There is an illustration here too of Willow pattern in pink on Chelsea shape with pattern number 1/2134 first recorded in about 1880.At the end of this blog there is also an illustration of a tissue 'pull' from a copper plate engraved with Willow pattern.Supper sets, leg baths, rouge pots, asparagus servers and teawares, all indicate customers of taste and wealth.
The border is a direct copy of an Imari design on Chinese export porcelain of about 1735.
These 'made up' patterns were much more commercially successful for Spode than, for example, one of my favourites, Chinese-style patterns of all sorts always remained successful for Spode throughout its history.
Useful wares were produced with his cousin, Thomas Wedgwood and bear the WEDGWOOD ma In 1860 the Wedgwood factory started marking its wares with the date of manufacture impressed in each piece as part of a three letter code.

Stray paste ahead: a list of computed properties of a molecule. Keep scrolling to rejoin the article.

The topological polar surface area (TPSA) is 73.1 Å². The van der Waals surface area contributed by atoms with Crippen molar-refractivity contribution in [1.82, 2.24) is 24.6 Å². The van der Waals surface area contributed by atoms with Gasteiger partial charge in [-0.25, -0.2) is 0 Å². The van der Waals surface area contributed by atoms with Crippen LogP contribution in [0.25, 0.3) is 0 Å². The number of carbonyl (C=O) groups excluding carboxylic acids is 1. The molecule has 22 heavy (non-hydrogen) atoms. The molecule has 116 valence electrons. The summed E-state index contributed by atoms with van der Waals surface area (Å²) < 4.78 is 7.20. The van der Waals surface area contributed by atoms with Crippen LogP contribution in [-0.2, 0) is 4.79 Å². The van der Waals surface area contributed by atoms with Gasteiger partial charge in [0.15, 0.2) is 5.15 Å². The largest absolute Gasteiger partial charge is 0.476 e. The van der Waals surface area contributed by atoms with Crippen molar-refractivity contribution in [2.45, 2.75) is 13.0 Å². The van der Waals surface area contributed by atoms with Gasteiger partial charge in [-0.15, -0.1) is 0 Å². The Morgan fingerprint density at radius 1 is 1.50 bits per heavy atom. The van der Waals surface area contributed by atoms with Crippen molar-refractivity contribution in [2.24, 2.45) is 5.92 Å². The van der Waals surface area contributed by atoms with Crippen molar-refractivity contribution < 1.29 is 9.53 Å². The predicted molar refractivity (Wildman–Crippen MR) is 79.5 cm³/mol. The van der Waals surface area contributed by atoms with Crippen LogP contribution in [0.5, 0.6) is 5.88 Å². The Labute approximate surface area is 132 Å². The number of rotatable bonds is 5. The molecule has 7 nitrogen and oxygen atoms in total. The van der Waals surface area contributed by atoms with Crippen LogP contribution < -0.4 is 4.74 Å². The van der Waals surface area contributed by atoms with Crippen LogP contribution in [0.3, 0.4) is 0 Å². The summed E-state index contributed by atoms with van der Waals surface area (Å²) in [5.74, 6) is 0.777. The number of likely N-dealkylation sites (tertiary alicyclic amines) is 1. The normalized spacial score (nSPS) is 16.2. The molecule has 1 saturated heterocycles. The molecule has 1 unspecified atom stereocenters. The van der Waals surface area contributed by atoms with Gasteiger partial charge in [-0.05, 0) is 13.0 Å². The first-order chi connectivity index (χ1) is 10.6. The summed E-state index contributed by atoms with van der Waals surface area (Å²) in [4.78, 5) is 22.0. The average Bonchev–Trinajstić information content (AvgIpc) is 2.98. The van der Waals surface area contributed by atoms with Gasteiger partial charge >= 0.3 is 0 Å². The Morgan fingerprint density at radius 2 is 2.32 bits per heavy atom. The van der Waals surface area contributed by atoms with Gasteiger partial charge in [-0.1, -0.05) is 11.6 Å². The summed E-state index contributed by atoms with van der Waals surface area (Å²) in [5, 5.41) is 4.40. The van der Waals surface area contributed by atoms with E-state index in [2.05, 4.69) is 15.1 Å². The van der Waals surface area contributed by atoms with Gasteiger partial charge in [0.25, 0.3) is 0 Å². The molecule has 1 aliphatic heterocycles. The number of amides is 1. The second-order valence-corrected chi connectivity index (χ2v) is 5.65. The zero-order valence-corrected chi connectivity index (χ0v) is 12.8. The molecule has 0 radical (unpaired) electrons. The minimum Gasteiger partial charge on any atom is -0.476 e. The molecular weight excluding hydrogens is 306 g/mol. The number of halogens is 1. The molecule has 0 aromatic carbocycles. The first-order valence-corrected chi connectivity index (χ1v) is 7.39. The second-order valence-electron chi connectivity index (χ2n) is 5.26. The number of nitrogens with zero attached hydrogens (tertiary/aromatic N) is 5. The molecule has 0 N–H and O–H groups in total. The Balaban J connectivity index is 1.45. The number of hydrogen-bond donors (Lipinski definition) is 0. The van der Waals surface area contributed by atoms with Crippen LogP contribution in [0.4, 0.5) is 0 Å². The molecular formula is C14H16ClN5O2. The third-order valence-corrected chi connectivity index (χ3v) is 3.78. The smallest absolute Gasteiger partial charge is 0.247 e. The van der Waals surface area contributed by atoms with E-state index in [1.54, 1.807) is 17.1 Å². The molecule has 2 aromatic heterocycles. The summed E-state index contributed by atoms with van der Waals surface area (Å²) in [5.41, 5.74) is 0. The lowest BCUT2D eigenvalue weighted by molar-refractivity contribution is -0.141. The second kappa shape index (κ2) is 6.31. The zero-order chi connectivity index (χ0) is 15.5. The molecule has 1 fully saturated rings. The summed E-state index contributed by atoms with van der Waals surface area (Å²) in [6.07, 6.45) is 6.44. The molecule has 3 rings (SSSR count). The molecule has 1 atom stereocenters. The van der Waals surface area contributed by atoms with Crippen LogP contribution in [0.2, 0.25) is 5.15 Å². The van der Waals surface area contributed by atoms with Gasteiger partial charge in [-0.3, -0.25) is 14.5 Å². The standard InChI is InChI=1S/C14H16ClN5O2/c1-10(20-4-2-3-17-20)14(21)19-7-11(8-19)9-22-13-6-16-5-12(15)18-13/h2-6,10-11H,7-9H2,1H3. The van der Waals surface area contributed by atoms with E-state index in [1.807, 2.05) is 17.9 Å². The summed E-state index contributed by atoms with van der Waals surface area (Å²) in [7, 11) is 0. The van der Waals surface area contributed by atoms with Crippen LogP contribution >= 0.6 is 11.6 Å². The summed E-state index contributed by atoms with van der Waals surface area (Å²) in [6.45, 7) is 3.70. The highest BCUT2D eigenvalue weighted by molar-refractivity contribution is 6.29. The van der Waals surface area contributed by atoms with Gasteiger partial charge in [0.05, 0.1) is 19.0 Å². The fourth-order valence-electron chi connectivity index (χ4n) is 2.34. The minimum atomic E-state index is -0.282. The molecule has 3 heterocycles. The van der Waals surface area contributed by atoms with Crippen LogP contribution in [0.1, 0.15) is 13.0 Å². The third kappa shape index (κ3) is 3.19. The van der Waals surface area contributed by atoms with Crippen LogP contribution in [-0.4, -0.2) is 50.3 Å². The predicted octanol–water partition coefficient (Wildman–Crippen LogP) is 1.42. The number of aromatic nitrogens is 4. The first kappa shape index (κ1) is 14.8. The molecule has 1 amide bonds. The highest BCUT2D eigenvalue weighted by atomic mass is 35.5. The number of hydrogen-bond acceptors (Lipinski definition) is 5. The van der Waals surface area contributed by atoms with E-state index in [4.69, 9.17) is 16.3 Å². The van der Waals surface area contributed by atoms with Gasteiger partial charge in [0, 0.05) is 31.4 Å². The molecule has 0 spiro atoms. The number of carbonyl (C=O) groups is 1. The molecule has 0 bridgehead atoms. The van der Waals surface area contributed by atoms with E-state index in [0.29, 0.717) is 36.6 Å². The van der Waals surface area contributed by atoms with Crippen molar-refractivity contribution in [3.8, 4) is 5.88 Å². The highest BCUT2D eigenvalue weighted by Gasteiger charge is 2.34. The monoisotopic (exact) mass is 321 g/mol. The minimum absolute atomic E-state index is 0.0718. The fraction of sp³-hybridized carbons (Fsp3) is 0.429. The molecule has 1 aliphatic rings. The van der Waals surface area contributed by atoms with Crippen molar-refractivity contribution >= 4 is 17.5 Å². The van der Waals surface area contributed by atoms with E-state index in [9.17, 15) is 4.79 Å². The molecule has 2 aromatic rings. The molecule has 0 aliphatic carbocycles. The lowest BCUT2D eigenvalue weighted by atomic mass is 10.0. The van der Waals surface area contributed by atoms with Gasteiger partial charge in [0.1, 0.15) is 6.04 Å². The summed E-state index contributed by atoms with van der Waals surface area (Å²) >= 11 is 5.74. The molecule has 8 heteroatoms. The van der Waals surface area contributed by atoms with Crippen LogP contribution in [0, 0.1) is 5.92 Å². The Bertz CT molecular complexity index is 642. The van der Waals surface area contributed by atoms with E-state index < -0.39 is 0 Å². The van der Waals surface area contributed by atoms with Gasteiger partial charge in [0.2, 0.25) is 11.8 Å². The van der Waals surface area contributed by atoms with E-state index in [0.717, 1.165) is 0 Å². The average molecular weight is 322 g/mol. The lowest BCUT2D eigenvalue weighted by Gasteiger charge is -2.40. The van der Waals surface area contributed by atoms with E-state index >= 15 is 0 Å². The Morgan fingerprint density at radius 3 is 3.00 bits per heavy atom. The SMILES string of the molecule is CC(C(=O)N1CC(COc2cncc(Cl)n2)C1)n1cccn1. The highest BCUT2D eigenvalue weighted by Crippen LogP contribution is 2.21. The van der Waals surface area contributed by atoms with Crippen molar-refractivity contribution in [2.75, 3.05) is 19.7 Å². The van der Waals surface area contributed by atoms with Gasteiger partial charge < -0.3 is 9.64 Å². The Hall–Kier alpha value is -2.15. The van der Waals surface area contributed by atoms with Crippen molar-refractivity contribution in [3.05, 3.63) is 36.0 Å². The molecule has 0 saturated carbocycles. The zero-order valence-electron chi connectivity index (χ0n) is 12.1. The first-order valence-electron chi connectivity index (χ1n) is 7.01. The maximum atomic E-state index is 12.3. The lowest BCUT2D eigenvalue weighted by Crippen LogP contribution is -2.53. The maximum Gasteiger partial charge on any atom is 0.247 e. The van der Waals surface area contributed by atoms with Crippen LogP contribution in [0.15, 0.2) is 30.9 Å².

The first letter of the code represents the month of manufacture, the second identified the potter who threw the shape and the last letter signifying the year the piece was made starting with . From 1907 on in the third series the first letter for the month is replaced by a 3 and with the fourth series commencing with A in 1924 with the figure 4.
The resulting mark was often uneven and sometime arced.
In about 1769 he adopted the familiar mark with the name impressed from a single slug.Commencing in 1929 the year mark is replaced by the last two digits of the year, 30 standing for 1930. In 1871 Wedgwood adopted pattern numbers with the code letter prefixes.Some assistance in resolving the ambiguity in the two series is provided by the month letter. After 1891 the word ENGLAND is added to the WEDGWOOD mark continuing until 1908 when the words MADE IN ENGLAND replace it in all cases.There is an area of confusion in wares in the first two series.For example TOT could mean a piece produced in either June 1865 or June of 1891.It was published as The Story of the Common Willow-Pattern Plate, pattern and similar patterns there is no substitute for handling pieces and getting to know the feel of the Chinese and Spode pieces which, whilst they can initially look remarkably alike, feel very different.